South Korea’s National Pension Service, the nation’s biggest investor, plans to allocate more funds to overseas equities as it seeks to boost returns.
The agency, which had 406 trillion won ($360 billion) in assets as of March, will raise the weighting of overseas stocks to 10.5 percent of its assets in 2014, the Ministry of Health and Welfare, which oversees the NPS, said in a statement today. That compares with the 2013 target of 9.3 percent. The fund is keeping its target for domestic equities unchanged at 20 percent and aims to pare domestic bond holdings to 54.2 percent of assets next year from 56.1 percent targeted for 2013.
“It’s inevitable for us to turn to overseas stocks for higher profits as we’re unable to actively invest in domestic equities because we possess” a 6 percent stake of the domestic stock market already, said Lee Hyung Hoon, director of the national pension fund policy division at the health ministry.
Buying more international equities may expose the pension fund to overseas fund flows that have dragged the MSCI Emerging Markets Index by 10 percent through yesterday from May 22. That’s the day when U.S. Federal Reserve Chairman Ben S. Bernanke said the central bank could scale back asset purchases if it’s confident in sustained economic improvement.
South Korea’s Kospi index sank 5.6 percent in that time. The benchmark gauge added 0.4 percent at the close in Seoul after a three-day, 2.6 percent slump. It trades for 8.6 times projected 12-month profit, compared with the developing-nation gauge’s 9.8 times, data compiled by Bloomberg show.
Lower appetite for risky assets prompted international investors to sell a net $2.8 billion of South Korean equities this month, the data show. Net sales of $867 million yesterday were the most since August 2011.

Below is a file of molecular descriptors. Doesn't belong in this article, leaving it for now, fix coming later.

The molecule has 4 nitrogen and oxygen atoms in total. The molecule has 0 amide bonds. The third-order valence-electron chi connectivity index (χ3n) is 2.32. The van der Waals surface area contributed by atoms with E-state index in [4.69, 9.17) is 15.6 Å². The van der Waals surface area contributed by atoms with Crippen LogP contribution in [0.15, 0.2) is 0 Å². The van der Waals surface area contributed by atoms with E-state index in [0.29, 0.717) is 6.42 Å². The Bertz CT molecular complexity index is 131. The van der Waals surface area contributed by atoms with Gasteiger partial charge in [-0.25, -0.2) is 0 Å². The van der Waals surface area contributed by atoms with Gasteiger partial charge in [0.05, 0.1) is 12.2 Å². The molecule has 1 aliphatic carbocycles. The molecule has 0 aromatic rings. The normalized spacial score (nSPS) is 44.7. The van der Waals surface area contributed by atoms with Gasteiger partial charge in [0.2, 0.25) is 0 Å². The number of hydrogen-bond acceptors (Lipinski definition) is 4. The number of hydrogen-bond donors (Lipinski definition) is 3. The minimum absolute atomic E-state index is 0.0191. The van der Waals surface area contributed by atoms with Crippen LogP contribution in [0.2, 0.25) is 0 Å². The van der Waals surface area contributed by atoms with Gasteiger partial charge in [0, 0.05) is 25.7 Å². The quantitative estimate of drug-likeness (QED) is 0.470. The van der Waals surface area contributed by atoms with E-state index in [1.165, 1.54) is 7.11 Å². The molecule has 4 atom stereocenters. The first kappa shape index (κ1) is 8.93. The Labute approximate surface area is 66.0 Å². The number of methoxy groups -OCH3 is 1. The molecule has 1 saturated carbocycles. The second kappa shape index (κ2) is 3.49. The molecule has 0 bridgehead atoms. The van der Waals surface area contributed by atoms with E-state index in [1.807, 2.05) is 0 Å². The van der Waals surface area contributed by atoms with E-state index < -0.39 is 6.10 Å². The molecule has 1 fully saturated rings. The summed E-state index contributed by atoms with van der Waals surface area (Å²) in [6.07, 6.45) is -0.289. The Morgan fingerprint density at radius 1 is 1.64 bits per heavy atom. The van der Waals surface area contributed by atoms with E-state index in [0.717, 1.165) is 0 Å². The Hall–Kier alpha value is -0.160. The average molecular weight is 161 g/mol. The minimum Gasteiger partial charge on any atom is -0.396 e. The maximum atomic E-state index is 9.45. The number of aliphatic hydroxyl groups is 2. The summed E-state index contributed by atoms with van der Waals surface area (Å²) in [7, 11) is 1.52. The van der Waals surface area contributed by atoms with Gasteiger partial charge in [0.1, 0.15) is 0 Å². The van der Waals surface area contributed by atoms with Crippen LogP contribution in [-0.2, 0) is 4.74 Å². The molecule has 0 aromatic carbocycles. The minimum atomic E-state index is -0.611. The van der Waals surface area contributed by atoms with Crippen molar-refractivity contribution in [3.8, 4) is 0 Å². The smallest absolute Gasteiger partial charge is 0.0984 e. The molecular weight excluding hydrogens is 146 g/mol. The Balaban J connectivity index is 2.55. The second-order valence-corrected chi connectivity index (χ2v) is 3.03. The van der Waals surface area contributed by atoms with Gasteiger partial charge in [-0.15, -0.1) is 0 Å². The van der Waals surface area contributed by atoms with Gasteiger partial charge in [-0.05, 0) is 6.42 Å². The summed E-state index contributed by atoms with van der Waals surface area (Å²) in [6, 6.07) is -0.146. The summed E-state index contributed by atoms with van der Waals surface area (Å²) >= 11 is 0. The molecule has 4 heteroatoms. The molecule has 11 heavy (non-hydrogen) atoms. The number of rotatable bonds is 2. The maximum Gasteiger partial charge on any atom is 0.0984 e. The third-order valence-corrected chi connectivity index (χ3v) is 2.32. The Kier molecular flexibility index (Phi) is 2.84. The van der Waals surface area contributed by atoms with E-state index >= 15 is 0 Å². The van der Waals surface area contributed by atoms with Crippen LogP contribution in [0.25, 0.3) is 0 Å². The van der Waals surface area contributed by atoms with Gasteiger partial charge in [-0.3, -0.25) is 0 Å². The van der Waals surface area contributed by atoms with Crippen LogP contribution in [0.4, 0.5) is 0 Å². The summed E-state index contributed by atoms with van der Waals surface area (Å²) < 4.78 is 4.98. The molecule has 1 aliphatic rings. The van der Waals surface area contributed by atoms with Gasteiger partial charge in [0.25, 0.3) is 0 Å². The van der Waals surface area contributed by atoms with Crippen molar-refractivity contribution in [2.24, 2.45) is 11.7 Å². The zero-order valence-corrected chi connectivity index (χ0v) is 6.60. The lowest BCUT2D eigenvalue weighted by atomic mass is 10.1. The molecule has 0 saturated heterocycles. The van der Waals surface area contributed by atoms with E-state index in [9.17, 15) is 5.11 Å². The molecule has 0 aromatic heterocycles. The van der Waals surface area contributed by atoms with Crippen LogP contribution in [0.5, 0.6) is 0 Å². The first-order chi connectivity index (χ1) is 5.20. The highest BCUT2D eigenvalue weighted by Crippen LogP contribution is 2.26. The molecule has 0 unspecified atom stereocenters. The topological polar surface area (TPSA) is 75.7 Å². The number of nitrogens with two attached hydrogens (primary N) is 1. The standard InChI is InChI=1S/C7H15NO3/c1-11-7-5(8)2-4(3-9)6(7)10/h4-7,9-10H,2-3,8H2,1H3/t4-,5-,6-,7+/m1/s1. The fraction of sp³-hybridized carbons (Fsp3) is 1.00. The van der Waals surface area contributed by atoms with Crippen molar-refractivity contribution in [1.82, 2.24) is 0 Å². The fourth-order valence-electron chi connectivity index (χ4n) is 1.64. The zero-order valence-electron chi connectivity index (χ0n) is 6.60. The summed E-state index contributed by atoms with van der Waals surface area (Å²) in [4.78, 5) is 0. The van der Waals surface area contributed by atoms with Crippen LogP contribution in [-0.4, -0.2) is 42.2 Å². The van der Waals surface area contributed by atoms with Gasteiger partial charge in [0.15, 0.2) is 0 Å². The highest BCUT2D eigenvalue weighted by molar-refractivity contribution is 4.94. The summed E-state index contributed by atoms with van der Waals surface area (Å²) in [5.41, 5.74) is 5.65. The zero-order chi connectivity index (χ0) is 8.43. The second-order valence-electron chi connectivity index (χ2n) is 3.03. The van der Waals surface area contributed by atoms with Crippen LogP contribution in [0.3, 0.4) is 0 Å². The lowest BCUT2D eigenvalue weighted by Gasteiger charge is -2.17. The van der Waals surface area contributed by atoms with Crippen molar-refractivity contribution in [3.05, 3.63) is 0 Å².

The NPS aims to raise the proportion of alternative investments including infrastructure, property and private equity to 11.3 percent of assets in 2014, according to today’s statement. That’s up from the 10.6 percent objective for this year. The fund plans to keep its target for overseas bonds unchanged at 4 percent.
“Increasing the portion of foreign equities looks to be an effort carried out to diversify the agency’s investment portfolio,” Han Sang Soo, a Seoul-based fund manager at Samsung Asset Management Co., which oversees $114 billion. “The fact that it has cut the portion of domestic bonds and boosted the figure in alternative investment indicates that we may see a rise in the country’s interest rate in the future.”
The central bank left its benchmark interest rate unchanged at 2.5 percent yesterday after a surprise cut in May aimed at boosting an economy hit by a drop in the yen. Japan’s currency has slumped about 17 percent against the won since the start of October, hurting the competitiveness of South Korean exporters versus Japanese rivals.
South Korea’s economy grew 0.8 percent in the first quarter from the previous three months as the government front-loaded spending. While the economy is on a sustained recovery trend, heightened volatility of the Japanese yen poses a risk, the Bank of Korea said in a June 13 statement.
The NPS cut on May 29 its five-year target for investment returns to account for slowing growth in an economy that grew last year at the slowest pace since 2009. The government lowered its forecast for 2013 gross domestic product on March 29 to 2.3 percent from 3 percent.
The South Korean pension fund’s latest five-year asset allocation plan calls for the agency to increase stocks to more than 30 percent of assets by the end of 2018 from 26.7 percent in 2012, according to a May 29 statement from the Ministry of Health & Welfare. The fund is targeting returns on stock, bond and property investments of 6.1 percent for 2014-2018, down from 6.6 percent announced last year for 2013-2017, according to that statement.
The NPS is targeting bonds to take up less than 60 percent of assets by 2018 from 64.8 percent last year, the May statement showed. The South Korean fund’s plan to buy more stocks and reduce bonds follow a similar move by Japan’s public pension fund to favor higher-yielding assets as it prepares to fund retirements in the world’s most elderly population.
The proportion of assets held by the Government Pension Investment Fund in Japanese bonds will be cut to 60 percent from 67 percent, the nation’s health ministry said on June 7. The weighting of local shares will be increased to 12 percent from 11 percent currently, the ministry said.